A subset of nearly 4,000 participants in the study enrolled in the v-safe pregnancy registry—designed to track adverse events in vaccine recipients after their shots—including 29 percent in their first trimester, 44 percent in their second trimester, and 25 percent in their third trimester. Among the 827 in this group who completed their pregnancy, 86 percent had a live birth. Nearly all of the 14 percent who had a pregnancy loss (92 percent) were in their first trimester. That is consistent with numbers during non-pandemic times, according to the study, when 10 to 26 percent of all first-trimester pregnancies result in miscarriage.

Rates of preterm birth (9 percent), infants underweight for their week of delivery (3 percent), and birth defects (2 percent) in the vaccinated cohort were in the same range as those seen in pre-pandemic pregnancy research.

The most common side effects women experienced were pain at the injection site, fatigue, headache, and muscle aches. Less than one percent of participants had a fever of at least 100°F after the first dose and less than 8 percent had one after the second dose. Overall, pregnant women experienced more arm pain but less systemic reactions than similarly aged women who were not pregnant.

A week after that study’s publication, a pair of studies in Obstetrics & Gynecology found that infants receive substantially more antibodies against SARS-CoV-2 from mothers who received an mRNA vaccine during pregnancy than from mothers who had a COVID-19 infection during pregnancy. This research reaffirms findings in March that found a stronger immune response from mRNA vaccines than from COVID-19 in pregnant women and detected maternal antibodies in breastmilk and in newborns’ umbilical cord blood, which indicates the infants’ antibody levels.

“That there’s good transplacental antibody transfer is not surprising,” Ruth Karron, a professor of international health and director of the Center for Immunization Research at Johns Hopkins Bloomberg School of Public Health, says. “It’s consistent with what we see with other pathogens, and it’s a potential additional benefit of the immunization of pregnant women.”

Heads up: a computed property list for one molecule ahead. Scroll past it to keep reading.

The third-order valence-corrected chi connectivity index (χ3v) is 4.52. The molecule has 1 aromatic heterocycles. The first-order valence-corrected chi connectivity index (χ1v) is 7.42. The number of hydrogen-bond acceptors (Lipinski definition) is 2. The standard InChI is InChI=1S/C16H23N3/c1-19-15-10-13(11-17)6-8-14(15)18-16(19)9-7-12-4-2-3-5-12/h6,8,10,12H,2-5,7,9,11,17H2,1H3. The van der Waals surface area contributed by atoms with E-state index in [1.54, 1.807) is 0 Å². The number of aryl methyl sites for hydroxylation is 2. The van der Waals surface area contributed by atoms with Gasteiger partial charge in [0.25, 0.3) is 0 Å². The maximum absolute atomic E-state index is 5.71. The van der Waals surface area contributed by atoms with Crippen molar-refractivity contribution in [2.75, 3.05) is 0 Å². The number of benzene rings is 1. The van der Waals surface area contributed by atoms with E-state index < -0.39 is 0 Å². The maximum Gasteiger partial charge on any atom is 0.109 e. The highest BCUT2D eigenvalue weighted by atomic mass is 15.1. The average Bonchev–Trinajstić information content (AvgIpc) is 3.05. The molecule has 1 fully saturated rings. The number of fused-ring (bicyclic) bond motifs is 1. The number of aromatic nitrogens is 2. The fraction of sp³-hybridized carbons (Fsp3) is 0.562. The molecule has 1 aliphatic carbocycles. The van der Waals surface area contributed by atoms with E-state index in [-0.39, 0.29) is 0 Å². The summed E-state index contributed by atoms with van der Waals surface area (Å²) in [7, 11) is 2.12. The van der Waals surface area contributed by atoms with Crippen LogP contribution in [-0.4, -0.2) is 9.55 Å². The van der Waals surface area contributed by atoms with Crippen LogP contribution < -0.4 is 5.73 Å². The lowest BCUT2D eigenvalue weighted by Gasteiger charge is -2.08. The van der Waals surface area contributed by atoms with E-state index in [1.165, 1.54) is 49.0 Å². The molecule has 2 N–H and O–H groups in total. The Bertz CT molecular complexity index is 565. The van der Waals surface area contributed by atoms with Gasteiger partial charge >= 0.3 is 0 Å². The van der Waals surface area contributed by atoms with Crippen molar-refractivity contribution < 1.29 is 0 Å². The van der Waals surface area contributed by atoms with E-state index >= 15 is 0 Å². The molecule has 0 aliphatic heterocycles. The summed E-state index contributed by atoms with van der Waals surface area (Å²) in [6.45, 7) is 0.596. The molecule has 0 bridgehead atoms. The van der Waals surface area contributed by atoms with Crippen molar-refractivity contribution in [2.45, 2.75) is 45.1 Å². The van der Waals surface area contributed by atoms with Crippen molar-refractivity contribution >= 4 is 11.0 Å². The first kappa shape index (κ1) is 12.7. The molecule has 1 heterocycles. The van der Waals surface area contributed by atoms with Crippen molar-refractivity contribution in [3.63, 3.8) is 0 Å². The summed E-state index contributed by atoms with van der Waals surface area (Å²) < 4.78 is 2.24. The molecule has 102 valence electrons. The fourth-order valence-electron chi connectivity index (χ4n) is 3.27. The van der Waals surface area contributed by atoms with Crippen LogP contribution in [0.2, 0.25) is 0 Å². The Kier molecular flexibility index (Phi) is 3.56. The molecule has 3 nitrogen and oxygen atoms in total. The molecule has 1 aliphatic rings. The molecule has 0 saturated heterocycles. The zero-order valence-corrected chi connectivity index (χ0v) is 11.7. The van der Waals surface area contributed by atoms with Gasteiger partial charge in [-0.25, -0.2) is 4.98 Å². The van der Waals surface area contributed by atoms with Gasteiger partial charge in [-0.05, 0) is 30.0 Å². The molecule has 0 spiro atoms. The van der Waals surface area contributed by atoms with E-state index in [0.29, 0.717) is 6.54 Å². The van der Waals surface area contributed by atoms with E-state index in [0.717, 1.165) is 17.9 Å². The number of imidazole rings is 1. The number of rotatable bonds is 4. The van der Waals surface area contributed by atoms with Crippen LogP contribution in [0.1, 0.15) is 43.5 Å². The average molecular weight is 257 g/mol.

Starting around the second trimester and then ramping up in the third is “a mechanism for shoveling antibodies from the maternal side to the fetal side of the placenta,” Karron says. That’s true for most of a subset of the mother’s antibodies known as IgG, but antibodies against proteins—such as the coronavirus spike protein—transfer especially efficiently, Baker adds.

There is strong evidence that SARS-CoV-2 maternal antibodies, induced by vaccines, transfer to the fetus. This antibody transfer is also true for the pertussis (Tdap) and annual influenza vaccines, both of which are recommended during pregnancy. The goal of pertussis vaccination, recommended between weeks 27 and 36 of pregnancy, is to protect infants in their first few months against whooping cough, whereas the flu shot is intended to protect the mother as well as the baby, Karron says.

Vaccine trials in pregnant participants “paradigm-changing” 

COVID-19’s threat during pregnancy is what led vaccine manufacturers to begin trials in pregnant women, says Sandra Hurtado, an obstetrician/gynecologist with McGovern Medical School at UTHealth in Houston, and the principal investigator for the Pfizer/BioNTech clinical trial site there.

Pfizer is recruiting people between 24 and 34 weeks of pregnancy for the international phase two and three placebo-controlled trial that will enroll 351 participants for phase two and 3,660 participants for phase three. The trial focuses on safety and testing antibody levels in participants, in their newborns at birth, and in the infants at six months old. Johnson & Johnson has plans for a trial in pregnant women, but Moderna has not announced plans.

The Pfizer/BioNTech trial includes 83 locations in the U.S., but the trial only started in February. Since the vaccine has been available to pregnant people for several weeks or longer, recruitment is a challenge.

“The women who want the vaccine are going to go ahead and get vaccinated, and the women who don’t want the vaccine are waiting to be vaccinated later or won’t be vaccinated at all, so it’s difficult to enroll patients,” Hurtado says.